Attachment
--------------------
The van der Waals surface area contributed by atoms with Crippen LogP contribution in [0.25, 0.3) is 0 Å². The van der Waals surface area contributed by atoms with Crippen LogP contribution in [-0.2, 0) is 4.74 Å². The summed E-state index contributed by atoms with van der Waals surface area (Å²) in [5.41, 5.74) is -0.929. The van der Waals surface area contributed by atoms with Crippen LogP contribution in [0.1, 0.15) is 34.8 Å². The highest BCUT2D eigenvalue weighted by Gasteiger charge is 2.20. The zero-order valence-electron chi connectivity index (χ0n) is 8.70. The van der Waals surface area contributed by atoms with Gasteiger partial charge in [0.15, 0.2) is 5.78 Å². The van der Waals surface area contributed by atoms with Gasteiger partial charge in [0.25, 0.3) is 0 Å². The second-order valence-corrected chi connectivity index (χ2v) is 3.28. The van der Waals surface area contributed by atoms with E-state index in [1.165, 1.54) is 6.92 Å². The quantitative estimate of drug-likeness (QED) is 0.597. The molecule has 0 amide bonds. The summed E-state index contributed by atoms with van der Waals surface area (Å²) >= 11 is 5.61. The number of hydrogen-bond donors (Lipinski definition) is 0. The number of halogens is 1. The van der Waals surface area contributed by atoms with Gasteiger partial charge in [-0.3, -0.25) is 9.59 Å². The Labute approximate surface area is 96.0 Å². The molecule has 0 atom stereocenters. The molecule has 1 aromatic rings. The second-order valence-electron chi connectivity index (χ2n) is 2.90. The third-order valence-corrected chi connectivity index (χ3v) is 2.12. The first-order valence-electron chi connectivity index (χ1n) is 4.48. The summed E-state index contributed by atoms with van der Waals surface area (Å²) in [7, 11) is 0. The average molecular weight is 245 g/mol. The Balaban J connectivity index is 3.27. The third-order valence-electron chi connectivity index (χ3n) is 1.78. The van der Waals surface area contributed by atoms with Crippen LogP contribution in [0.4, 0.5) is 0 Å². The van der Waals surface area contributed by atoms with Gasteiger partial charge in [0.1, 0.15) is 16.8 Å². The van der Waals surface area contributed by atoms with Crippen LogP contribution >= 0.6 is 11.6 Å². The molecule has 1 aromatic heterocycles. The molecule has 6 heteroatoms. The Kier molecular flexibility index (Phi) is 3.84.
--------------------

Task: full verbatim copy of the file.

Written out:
The van der Waals surface area contributed by atoms with Crippen LogP contribution in [0.25, 0.3) is 0 Å². The van der Waals surface area contributed by atoms with Crippen LogP contribution in [-0.2, 0) is 4.74 Å². The summed E-state index contributed by atoms with van der Waals surface area (Å²) in [5.41, 5.74) is -0.929. The van der Waals surface area contributed by atoms with Crippen LogP contribution in [0.1, 0.15) is 34.8 Å². The highest BCUT2D eigenvalue weighted by Gasteiger charge is 2.20. The zero-order valence-electron chi connectivity index (χ0n) is 8.70. The van der Waals surface area contributed by atoms with Gasteiger partial charge in [0.15, 0.2) is 5.78 Å². The van der Waals surface area contributed by atoms with Gasteiger partial charge in [0.25, 0.3) is 0 Å². The second-order valence-corrected chi connectivity index (χ2v) is 3.28. The van der Waals surface area contributed by atoms with E-state index in [1.165, 1.54) is 6.92 Å². The quantitative estimate of drug-likeness (QED) is 0.597. The molecule has 0 amide bonds. The summed E-state index contributed by atoms with van der Waals surface area (Å²) >= 11 is 5.61. The number of hydrogen-bond donors (Lipinski definition) is 0. The number of halogens is 1. The van der Waals surface area contributed by atoms with Gasteiger partial charge in [-0.3, -0.25) is 9.59 Å². The Labute approximate surface area is 96.0 Å². The molecule has 0 atom stereocenters. The molecule has 1 aromatic rings. The second-order valence-electron chi connectivity index (χ2n) is 2.90. The third-order valence-corrected chi connectivity index (χ3v) is 2.12. The first-order valence-electron chi connectivity index (χ1n) is 4.48. The summed E-state index contributed by atoms with van der Waals surface area (Å²) in [7, 11) is 0. The average molecular weight is 245 g/mol. The Balaban J connectivity index is 3.27. The third-order valence-electron chi connectivity index (χ3n) is 1.78. The van der Waals surface area contributed by atoms with Crippen LogP contribution in [0.4, 0.5) is 0 Å². The van der Waals surface area contributed by atoms with Gasteiger partial charge in [0.1, 0.15) is 16.8 Å². The van der Waals surface area contributed by atoms with Crippen LogP contribution >= 0.6 is 11.6 Å². The molecule has 1 aromatic heterocycles. The molecule has 6 heteroatoms. The Kier molecular flexibility index (Phi) is 3.84.